However, Cofense's Bartolomie says when it comes to humans, and threatening e-mails do slip through the cracks, attackers seem to target lower-ranking employees with mock demands, perhaps in the form of a message supposedly from a senior business executive. This method has proven very successful.

"Executives are also major targets in and of themselves in that they might have more in-depth access than other employees."

Another contributor to the report, Matthew Verhout, vice-chairperson of the Email Experience Council, says that are four ways to fight phishing and they are as follows (6):

1. Get educated. Consider investing in phishing awareness training for employees.
2. Improve business processes. When dealing with large monetary transfers, build a secondary verification into the process.
3. Invest in solid technology. A good anti-spam product is the first line of defence and will help catch many fraudulent emails before they reach the inbox.
4. Craft a response plan. Mistakes happen. Knowing a plan is in place in the event of a successful phishing attempt will rally an organised approach to minimising the attacker's access.

"It is a shared statement throughout the paper: the best defence is making employees see the benefits of joining the company's protection efforts," says Jacobsz. "Transparency and ongoing communication and education can help. Another idea would be to publicly acknowledge employees who have spotted suspicious messages and share examples of what these attacks look like via the company newsletter, so people know what types of communication to avoid."

"As Bartolomie says in the report, and I paraphrase, the mice might keep evolving and companies can get better at not leaving cheese out, but we must all keep working on better traps," he concludes.

To learn more about Cofense's phishing incident solutions, please visit: https://networksunlimited.africa/products/security/cofense

1 https://cofense.com/whitepaper/phishing-think-like-cybercrook/ (published by SC Magazine)
2 Cofense all rights reserved
3 SC Magazine all rights reserved
4 SC Magazine all rights reserved
5 SC Magazine all rights reserved
6 SC Magazine all rights reserved

Cofense

Cofense, formerly PhishMe, is the leading provider of intelligent phishing defence solutions worldwide. Cofense delivers a collaborative approach to cyber security by enabling organisation-wide engagement regarding active email threats. Our collective defence suite combines timely attack intelligence, sourced from employees with best-in-class incident response technologies, to stop attacks faster and stay ahead of breaches.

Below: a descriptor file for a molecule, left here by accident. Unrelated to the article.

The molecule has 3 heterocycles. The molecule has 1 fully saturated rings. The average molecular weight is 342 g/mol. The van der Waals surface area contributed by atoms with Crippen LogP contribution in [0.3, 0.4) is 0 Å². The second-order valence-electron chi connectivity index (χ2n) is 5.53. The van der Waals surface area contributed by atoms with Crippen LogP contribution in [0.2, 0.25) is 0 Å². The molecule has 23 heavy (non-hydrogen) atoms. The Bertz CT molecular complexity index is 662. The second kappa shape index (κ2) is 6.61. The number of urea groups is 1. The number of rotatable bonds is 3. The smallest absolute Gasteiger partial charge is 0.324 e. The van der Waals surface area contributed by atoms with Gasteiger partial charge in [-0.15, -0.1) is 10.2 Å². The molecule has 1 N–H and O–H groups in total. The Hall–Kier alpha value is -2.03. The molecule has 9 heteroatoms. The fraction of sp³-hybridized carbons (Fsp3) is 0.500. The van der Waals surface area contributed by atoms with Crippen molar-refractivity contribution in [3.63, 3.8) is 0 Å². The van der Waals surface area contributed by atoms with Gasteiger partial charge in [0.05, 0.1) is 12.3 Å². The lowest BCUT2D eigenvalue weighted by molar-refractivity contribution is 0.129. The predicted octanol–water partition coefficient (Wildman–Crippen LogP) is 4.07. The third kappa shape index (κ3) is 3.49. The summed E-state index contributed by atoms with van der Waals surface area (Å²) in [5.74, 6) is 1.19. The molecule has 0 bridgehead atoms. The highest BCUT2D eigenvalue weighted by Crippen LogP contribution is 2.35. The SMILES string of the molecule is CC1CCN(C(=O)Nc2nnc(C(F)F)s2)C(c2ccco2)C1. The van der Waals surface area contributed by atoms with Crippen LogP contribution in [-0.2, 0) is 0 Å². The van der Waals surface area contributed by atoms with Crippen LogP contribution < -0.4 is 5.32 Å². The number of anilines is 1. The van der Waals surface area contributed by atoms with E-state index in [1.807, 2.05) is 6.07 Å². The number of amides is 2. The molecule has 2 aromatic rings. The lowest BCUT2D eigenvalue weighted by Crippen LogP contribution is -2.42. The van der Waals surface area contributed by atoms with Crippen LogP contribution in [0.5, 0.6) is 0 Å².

Cofense customers include Global 1000 organisations in defence, energy, financial services, healthcare and manufacturing sectors that understand how changing user behaviour will improve security, aid incident response and reduce the risk of compromise. To learn more, visit https://cofense.com/.

Networks Unlimited Africa

Networks Unlimited Africa is a value-added distributor, offering the best and latest solutions within the converged technology, data centre, networking and security landscapes. The company distributes best-of-breed products, including Attivo Networks, Cofense, Carbon Black, Fortinet, F5, Hypergrid, Mellanox Technologies, NETSCOUT, NETSCOUT ARBOR, ProLabs, RSA, Rubrik, SevOne, Silver Peak, Thales and Uplogix.

The product portfolio provides solutions from the edge to the data centre, and addresses key areas such as cloud networking and integration, WAN optimisation, application performance management, application delivery networking, WiFi, mobile and networking security, load balancing, data centre in a box, and storage for virtual machines.

Since its formation in 1994, Networks Unlimited Africa has continually adapted to today's progressively competitive and evolving marketplace, and has reaped the benefits by being a leading value-added distributor (VAD) within the sub-Saharan Africa market.

Editorial contacts
icomm Vivienne Fouche (+27) 082 602 1635 vivienne@pr.co.za
Networks Unlimited David Wilson (+27) 011 202 8400 david.wilson@nu.co.za